IN THE WAKE OF the 50th Anniversary remastered reissue of the Stones’ grand psychedelic experiment, Their Satanic Majesties Request, MOJO delves deep into the drug busts, acid tests, and vaudevillian sneers that fed into the band’s most daring and divisive LP, and speaks to Mick Jagger about the “us against them” atmosphere of the time, plus the welcome release of the group’s ’60s radio sessions for the “super-condescending” BBC.
Famously dismissed by Keith Richards as “a load of crap”, the product of, as Jagger puts it, “too much time on our hands, too many drugs, no producer to tell us, Enough…”, Their Satanic Majesties Request is also regarded by many fans as a high water-mark of other-worldly Brit psychedelia, a document of Brian Jones’s psychological collapse and an essential stepping-stone to the Luciferian reincarnation of the band that came with Jumpin’ Jack Flash, Street-Fighting Man, and Sympathy for The Devil.
Writing in MOJO 291, on sale in the UK from Tuesday, December 19, Stones expert Mark Paytress charts the genesis of the LP, beginning with the tensions arising from the Redlands’ drug bust and band’s split from manager Andrew Loog Oldham to the group’s immersion in the drug culture of Marrakesh, and Jones’s tragic exclusion from the rest of the group.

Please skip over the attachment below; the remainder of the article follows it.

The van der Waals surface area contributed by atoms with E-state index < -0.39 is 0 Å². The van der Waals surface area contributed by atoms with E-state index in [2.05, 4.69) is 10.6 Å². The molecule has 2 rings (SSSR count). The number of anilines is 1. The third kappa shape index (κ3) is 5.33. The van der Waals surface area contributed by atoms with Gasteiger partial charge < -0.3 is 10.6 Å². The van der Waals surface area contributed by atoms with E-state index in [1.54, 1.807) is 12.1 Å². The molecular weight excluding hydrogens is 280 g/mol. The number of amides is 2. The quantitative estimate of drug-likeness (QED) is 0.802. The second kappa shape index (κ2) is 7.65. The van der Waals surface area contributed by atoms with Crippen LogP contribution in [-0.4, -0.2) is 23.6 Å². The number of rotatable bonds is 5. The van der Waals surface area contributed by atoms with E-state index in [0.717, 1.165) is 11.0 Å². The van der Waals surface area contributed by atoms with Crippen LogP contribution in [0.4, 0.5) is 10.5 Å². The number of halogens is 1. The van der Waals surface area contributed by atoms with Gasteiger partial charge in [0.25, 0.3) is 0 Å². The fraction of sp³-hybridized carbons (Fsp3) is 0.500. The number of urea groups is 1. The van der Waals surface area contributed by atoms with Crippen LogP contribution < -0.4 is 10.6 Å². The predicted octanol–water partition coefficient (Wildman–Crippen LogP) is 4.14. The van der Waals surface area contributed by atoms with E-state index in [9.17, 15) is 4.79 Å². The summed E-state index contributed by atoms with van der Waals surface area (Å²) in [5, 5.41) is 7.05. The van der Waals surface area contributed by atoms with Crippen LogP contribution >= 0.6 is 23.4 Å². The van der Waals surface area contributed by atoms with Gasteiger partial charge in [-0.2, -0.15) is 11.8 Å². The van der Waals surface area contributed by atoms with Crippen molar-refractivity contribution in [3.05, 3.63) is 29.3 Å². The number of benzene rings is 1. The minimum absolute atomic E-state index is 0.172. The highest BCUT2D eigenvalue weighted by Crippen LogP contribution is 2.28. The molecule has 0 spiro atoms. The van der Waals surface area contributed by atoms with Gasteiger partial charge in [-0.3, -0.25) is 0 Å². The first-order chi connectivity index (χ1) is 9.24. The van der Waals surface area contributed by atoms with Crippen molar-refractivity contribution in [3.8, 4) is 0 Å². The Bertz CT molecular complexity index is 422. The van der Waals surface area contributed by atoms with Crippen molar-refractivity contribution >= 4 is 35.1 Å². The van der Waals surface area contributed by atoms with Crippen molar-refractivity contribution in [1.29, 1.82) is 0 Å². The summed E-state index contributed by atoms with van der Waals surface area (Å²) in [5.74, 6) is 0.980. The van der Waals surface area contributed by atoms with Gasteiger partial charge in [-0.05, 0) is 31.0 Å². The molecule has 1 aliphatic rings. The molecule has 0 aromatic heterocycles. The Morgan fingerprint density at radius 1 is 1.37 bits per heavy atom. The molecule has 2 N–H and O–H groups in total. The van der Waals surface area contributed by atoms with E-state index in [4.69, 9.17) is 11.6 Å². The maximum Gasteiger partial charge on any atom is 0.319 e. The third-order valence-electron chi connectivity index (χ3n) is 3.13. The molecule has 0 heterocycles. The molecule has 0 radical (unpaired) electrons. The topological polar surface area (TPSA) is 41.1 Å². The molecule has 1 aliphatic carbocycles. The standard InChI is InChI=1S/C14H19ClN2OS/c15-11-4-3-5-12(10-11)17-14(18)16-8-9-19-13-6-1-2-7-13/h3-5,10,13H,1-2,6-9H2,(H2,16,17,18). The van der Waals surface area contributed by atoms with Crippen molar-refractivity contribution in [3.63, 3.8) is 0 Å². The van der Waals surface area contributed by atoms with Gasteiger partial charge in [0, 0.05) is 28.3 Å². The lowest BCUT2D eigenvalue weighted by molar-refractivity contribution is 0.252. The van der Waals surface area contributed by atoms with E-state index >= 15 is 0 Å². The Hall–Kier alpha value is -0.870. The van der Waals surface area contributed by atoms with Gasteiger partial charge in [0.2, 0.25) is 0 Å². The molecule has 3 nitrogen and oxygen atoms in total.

With walk-on parts for Allen Ginsberg, Tommy Vance, and Marianne Faithfull in a boy’s wig, we journey deep into the tense, urgent Olympic studio sessions, the band recording in the bright glare of The Beatles’ All You Need Is Love, and Jagger and Richards’ post-Redlands appeal hearings, operating without a manager and without a rudder.
In addition to Paytress’s retelling of the central tale, Danny Eccleston stares deep into the DIY black mirror of Michael Cooper’s lenticular Satantic Majesties LP cover,
Paul Trynka profiles Detective Sergeant Norman Pilcher, the man behind the pop-star drug busts of the 1960s, Mick Jagger remembers how the Stones became flag-wavers for a generation, and Kevin Howlett looks at how the Beatles initiated their own covert psychedelic revolution, with their ever-evolving fan club Christmas flexi-discs.
The UK’s new psychedelic generation is also documented in MOJO magazine’s FREE CD, which brings together some of the most mind-bending examples of Britain’s LSD revolution, from The Small Faces and The Pretty Things to such lesser-known oddballs as Rupert’s People, The Alan Bown! and Bobak, Jons, Malone.
Also in the issue: the Heartbreakers pay tribute to Tom Petty, Jeff Tweedy talks addiction, mental health and recovery, Michael Simmons revisits the sad, beautiful, tragic life of US folk singer Phil Ochs and Pat Gilbert goes on the road with the hard-living, heavy drinking… Elbow.